Are You Getting Enough Omega-3 On A Plant Based Diet?

If you are someone choosing to stay away from meat, you're not alone. A 2020 poll revealed that close to 60% of Americans began eating more plant-based food that year. Close to 40% of those polled reported that they specifically made the shift to reduce their consumption of animal-based products (via Plant Based News).

However, one reason animal products such as red meat, fish, and eggs are typically parts of a well-balanced diet is due to their important vitamins and nutrients — especially in the case of seafood and essential fatty acids, such as omega-3. According to the National Institutes of Health (NIH), there are three main types of omega-3 fatty acids: alpha-linolenic acid (ALA), eicosapentaenoic acid (EPA), and docosahexaenoic acid (DHA). ALA is an essential fatty acid, which means you can only get it by consuming foods and beverages that contain it. Having a regular amount of omega-3 fatty acids as part of your diet is critical because omega-3s are important parts of the membranes that surround all of your cells and major organs, such as your brain and eyes. Omega-3s also deliver calories so your body has energy, and they support important functions related to your heart, lungs, glands, and immune system (via NIH).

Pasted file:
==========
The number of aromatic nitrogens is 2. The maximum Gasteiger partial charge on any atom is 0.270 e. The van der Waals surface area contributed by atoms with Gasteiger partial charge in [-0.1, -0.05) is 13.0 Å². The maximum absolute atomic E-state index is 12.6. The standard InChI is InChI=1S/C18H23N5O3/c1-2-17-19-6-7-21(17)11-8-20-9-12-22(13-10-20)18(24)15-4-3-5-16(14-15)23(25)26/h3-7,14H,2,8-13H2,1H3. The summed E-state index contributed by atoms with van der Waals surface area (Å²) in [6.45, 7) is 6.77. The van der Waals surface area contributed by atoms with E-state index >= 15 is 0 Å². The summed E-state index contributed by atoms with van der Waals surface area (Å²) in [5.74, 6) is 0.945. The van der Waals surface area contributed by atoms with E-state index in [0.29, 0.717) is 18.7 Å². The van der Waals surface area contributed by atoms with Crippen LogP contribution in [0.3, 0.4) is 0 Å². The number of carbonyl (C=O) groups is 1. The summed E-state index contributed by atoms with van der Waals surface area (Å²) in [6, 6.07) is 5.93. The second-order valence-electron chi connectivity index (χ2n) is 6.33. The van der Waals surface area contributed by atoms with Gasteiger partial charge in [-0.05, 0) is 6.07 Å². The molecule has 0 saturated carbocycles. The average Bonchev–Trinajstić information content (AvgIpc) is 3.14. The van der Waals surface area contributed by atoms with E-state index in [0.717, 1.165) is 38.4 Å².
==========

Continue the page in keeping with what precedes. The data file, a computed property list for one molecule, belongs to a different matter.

These plant-based foods contain omega-3s

When people think of foods associated with omega-3s, they typically think of fish such as salmon, anchovies, tuna, and other seafood. However, Dr. Dana Ellis Hunnes tells MindBodyGreen that the reason fish are a rich source of omega-3s is because they consume algae, which is a prime source of omega-3s. Small fish eat the algae and larger fish eat the smaller fish, moving the omega-3s up the food chain and eventually onto dinner plates. If you are moving away from eating fish, what plant-based foods (besides algae) can you incorporate into your diet to replace the omega-3s you are missing? 

First, to get the recommended daily amount of between roughly one to two grams of ALA a day (per MindBodyGreen), nutrition experts advise eating flaxseeds and walnuts and leafy green vegetables, such as spinach and purslane. To ensure you are also getting adequate amounts of EPA and DHA, try to incorporate seaweed and algae in your meal plan, as they contain more DHA and EPA than other plant-based foods. To make sure you're totally covered, you may also want to consider complementing your plant-based diet with supplements. Verify that they are high-quality supplements sourced from wild-caught, cold-water fish, and speak to your doctor before making dietary changes.